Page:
Historical Journal of Film, Radio and Television,

Vol. 23, No. 1, 2003

Book Reviews

Canadian National Cinema


London, Routledge

National Cinemas Series

pp. 338_illus, £50 (cloth), £15.99 (paper)

Finally a book has been written that provides both academic and general readers with a comprehensive

examination of Canadian film history. The discipline has long lacked an extensive study of Canadian

film as a reflection of the country’s social and political character. That concern has now been remedied.

Chris Gittings’ Canadian National Cinema will certainly become required reading for students of

Canadian film who wish to trace the evolution of feature films as part of the Canadian cultural fabric.

    Much conventional wisdom has cited Don Shebib’s Going Down the Road (1970) as Canada’s

cinematic ‘coming out film’, but although acknowledging that the Canadian film industry came of age

during the latter part of the 20th century, Gittings’ book places the development of Canadian film

ethnographically. He traces the historical and social contexts of the country’s filmmaking back to the

early 1900s. It is the type of study that will have instant appeal to historians and researchers alike for

its attention to historical and cinematic detail. The book will also serve as a reminder to the reading

public that the legacy of Canadian filmmaking goes beyond Atom Egoyan and David Cronenberg. The

work has a number of important strengths. Contemporary critics of Canadian cinema will find Gittings’

book useful on two fronts. First, it provides readers with a rich historical foundation in order to

understand the temperament of Canadian film. Gittings comments that Canadian National Cinema is

not a history of Canadian film, but rather a work that is organized around key historical moments

shaping Canadian cinemas (p. 5).

    The opening chapter, ‘Immigration and empire building’, discusses Canadian film in the context of

colonizing discourse. Perhaps taking issue with John Porter’s (The Vertical Mosaic, 1965) perspective on

the socializing nature of Canadian society, Gittings discusses the nature of Canadian immigration films,

suggesting that they promoted a theme of ‘attracting the right/white kind of invader–settlers,’ an

historical, if not cinematic perspective, shared by Ronald Wright in his book Stolen Continents (1993).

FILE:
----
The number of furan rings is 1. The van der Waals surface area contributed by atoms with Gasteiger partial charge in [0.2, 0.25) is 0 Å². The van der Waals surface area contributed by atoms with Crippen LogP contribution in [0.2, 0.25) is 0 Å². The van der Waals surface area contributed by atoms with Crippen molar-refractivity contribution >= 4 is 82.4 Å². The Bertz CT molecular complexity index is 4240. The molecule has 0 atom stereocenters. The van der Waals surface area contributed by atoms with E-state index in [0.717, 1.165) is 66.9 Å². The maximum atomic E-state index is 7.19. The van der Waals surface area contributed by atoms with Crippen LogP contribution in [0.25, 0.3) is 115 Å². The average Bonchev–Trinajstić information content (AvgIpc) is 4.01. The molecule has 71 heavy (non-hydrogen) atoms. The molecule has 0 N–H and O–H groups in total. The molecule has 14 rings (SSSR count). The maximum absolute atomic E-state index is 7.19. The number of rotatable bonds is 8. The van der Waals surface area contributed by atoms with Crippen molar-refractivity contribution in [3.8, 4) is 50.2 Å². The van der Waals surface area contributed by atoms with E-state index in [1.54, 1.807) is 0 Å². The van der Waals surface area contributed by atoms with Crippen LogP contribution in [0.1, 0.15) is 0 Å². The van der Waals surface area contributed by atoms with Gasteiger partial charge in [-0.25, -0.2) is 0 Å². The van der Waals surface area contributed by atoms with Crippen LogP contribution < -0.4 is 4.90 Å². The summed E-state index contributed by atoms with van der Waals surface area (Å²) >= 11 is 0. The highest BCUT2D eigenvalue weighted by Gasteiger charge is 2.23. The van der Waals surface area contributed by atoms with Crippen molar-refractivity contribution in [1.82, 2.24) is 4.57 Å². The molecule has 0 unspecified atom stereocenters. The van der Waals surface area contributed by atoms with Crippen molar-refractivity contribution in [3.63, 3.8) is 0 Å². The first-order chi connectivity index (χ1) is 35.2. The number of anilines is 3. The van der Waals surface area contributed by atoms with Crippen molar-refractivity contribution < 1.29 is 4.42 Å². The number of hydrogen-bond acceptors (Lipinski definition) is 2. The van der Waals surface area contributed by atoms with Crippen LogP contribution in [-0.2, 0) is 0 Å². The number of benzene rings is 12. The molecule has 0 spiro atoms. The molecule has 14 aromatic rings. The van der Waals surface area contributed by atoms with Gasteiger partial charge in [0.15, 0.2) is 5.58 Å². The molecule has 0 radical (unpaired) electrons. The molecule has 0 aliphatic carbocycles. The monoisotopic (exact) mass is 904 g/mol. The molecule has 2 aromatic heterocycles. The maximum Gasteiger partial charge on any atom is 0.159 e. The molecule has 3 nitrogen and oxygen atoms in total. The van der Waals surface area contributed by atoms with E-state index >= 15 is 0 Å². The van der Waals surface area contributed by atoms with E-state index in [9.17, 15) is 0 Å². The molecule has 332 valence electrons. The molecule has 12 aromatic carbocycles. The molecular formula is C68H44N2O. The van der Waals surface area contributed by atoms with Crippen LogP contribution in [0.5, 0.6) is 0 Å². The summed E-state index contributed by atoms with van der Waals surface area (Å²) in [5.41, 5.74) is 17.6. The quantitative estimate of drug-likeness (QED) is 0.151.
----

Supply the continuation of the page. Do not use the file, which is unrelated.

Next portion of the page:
Much of North American history, of course, has been written from that perspective. It is such keen

political and social commentary provided by Gittings that make this book such an enjoyable read. Few

works about Canadian film have been able to penetrate the meaning of the Canadian identity with such


   Chapter 4, ‘Narrating nations/ma(r)king differences’, raises the somewhat controversial issue of what

constitutes the core character of Canadian film, which Gittings suggests may, at times, be influenced

by the cinematic intrusions of ‘others’, particularly the United States. This perception, however, may

have more to do with Canada’s cultural insecurity, tied perhaps to the notion of the ‘settler colony’

theory in post-colonial/colonial discourse, whereby peoples have had trouble breaking completely free

from their cultural point of origin and encounter difficulties in establishing their own identity. Gittings

notes that ‘… despite Canada’s domestic and international market successes in literature, popular

music, and cinema since 1973 … Canadians continue to register the homogenizing effect of a

US-dominated culture’ (p. 104), a culture increasingly exposed to American books, television, and film.

Gittings’ book, however, speaks to the richness and diversity of Canadian cinema, negating the

somewhat typical nationalistic left-of-centre notions that perpetuate fear of such incursions, concerns

such as those espoused by Canadian author Margaret Atwood, who refers to American cultural